Callaway thought that was brilliant, so she added that line to her song. She did submit two themes, but she says she can’t remember what the other one sounded like.

“I think Fran really appreciated how much I worked to get to the spirit of Fran Fine, after talking to her," Callaway said, adding that Drescher picked her theme almost right away.

After her song was selected, Callaway started recommending other performers to sing it, including the vocal group Manhattan Transfer. Much to her surprise, Drescher said she wanted only Callaway to record it. “That was really wonderful of her.”

Because Callaway had lost so much money on demos that didn’t go anywhere for Drescher in the past, when Callaway’s entertainment attorney asked if she wanted to pay him by the hour or pay 10%, she picked the latter, thinking she would finally save some money.

“I didn't realize what a hot ticket this was going to be, so I said 10%, and for several years, I was paying 10% of my royalties, which was one of the first really successful songs I ever wrote besides the hits I did for Barbra Streisand,” she said. “So it ended up being a lot of money. So finally I told my attorney, I think you've gotten your money's worth here.”

Feinstein's 54 Below Press Preiew (Desiree Navarro / WireImage)
Feinstein's 54 Below Press Preiew (Desiree Navarro / WireImage)

Another business decision that she regrets is not becoming more involved with the musical version of the television show, which Drescher has been working on for years. (Callaway thinks Katharine McPhee is a shoo-in for the part of Fran Fine onstage.)

“I sat with Fran and Peter (Marc Jacobson) in Fran’s home and we had a very nice conversation,” she said. “I did some spec songs and I talked to a friend and he didn't think it was, as busy of a schedule I have as a performer, he didn't see how it would become a hit show. Now, I have regrets because I have a feeling they’re making a hit out of it, but he advised me against doing the show, given how demanding my life is already.”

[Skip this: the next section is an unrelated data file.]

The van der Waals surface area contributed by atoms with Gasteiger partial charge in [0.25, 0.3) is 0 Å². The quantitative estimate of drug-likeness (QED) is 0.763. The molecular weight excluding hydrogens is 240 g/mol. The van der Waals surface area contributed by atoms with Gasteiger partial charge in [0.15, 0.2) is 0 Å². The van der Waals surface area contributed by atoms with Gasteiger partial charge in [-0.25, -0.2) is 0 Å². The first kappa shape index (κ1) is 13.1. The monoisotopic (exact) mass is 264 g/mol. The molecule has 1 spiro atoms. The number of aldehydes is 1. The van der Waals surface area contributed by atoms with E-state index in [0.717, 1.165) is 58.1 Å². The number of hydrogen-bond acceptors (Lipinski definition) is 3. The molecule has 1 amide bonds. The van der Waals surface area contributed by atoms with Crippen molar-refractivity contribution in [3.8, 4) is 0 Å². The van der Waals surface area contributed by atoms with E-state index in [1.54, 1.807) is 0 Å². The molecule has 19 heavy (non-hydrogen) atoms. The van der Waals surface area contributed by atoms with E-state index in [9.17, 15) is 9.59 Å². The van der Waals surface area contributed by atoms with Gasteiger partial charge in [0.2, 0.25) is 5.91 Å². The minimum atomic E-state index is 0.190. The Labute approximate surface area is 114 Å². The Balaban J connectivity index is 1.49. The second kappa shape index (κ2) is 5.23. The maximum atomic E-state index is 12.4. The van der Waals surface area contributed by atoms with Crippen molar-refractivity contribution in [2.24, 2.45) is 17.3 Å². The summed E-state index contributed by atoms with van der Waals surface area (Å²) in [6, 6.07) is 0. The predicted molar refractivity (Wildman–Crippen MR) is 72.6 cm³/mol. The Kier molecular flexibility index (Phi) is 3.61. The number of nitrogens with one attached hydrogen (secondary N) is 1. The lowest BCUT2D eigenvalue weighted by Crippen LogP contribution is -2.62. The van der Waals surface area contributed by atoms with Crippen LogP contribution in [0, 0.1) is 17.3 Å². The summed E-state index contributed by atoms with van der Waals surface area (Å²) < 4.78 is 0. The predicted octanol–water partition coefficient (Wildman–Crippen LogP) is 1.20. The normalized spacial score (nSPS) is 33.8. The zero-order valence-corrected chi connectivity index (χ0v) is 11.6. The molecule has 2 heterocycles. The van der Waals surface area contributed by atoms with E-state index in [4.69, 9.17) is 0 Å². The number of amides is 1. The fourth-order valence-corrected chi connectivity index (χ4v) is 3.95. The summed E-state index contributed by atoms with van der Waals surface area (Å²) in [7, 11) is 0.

“Maybe they'll call me at the last minute and say, ‘What do you got?’ I'd love to write something if they needed some additional material.”

Regardless, the "Nanny” theme song has gotten her recognized internationally, and it's something she is very grateful for.

“It just became this really wonderful surprise, year after year, more people would fall in love with it,” she said. “It was such a part of people’s childhoods. I just love Fran, and I'm so proud to be the writer of one of the last really authentic TV theme songs that told the story of the characters, you know like ‘Gilligan's Island’ or ‘The Brady Bunch’ and some of those.”

“I think more TV shows should have this kind of song because it's very engaging. It helps you understand, you can enter the show at any part of the series or season, and get the important story in the first few seconds. It also makes you care about the characters more. I mean, you feel like they're a part of your lives in a very close way. Anything that makes you care about the show or care about the characters and relate to it more gives it much more potential for it to become iconic.”